When you decide to drop out of the hand and forfeit half of your wager, you are said to have surrendered. It’s similar to folding in a poker game. In some uncommon circumstances, it’s the right action. While late surrender is available in some casinos, early surrender is not.

You have the choice to leave the game PRIOR to the dealer checking his hole card to see if he has a blackjack in a casino that allows early surrender. Early surrender is offered by casinos, which benefits the player by reducing the house edge. It is a kind of rule choice. Additionally, it is infrequently discovered.

You can withdraw only AFTER the dealer checks for blackjack in a casino that allows late surrender, which is much more typical. This implies that you are completely out of options for surrendering if the dealer has a blackjack. If the dealer has a blackjack, everyone at the table loses unless you also have a blackjack in which case you are tied.

The rules of the game are as follows:

  1. The players place their bets.
  2. The dealer deals with everyone’s hands.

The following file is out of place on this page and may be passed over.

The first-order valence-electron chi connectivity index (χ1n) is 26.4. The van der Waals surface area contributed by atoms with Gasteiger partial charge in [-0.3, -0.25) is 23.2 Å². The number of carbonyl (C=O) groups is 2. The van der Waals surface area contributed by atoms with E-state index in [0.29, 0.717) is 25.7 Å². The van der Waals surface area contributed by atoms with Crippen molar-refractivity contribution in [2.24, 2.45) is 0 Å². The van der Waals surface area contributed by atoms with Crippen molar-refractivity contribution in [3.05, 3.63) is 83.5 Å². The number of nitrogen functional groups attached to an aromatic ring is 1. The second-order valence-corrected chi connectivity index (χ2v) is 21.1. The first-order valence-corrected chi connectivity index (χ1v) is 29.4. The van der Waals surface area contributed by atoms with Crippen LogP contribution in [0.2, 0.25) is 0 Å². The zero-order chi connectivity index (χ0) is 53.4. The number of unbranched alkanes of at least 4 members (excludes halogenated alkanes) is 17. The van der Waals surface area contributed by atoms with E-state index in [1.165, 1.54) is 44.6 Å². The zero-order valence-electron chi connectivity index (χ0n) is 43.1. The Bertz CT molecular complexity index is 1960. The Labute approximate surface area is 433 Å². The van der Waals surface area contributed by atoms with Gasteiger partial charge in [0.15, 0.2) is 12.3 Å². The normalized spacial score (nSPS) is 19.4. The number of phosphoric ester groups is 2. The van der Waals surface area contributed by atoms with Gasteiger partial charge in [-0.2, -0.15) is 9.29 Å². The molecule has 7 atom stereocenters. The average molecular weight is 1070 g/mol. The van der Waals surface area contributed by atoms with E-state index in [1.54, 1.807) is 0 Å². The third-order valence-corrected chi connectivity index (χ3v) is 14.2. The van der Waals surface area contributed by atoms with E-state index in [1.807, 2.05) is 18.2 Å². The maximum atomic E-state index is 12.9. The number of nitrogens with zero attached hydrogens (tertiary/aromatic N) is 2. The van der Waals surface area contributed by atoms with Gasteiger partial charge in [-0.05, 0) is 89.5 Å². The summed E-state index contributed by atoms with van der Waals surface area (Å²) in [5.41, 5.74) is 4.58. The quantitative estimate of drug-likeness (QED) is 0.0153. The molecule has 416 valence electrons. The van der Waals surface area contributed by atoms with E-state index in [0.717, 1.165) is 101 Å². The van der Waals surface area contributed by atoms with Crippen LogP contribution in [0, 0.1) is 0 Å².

3. The dealer checks for blackjack. If he has it, he collects his bets from all the players who don’t also have blackjack.
  4. If the dealer doesn’t have blackjack, then the players who were dealt a blackjack get paid off 3 to 2.
  5. Then the players get to play their hands, hitting, standing, splitting, doubling down, or surrendering, as the case may be. If at any point a player’s hand totals 22 or more, she loses her bet and is out of the action.
  6. Once all the players have made all their decisions, the dealer plays his hand.
  7. All the bets are settled finally.

How the Dealer Plays His Hand

Players’ hands may be used for any permitted action. A player is permitted to take a hit if she has a total of 20 and wishes to do so because she feels lucky.

However, the dealer must play his hand in accordance with a predetermined strategy based on the regulations of the casino.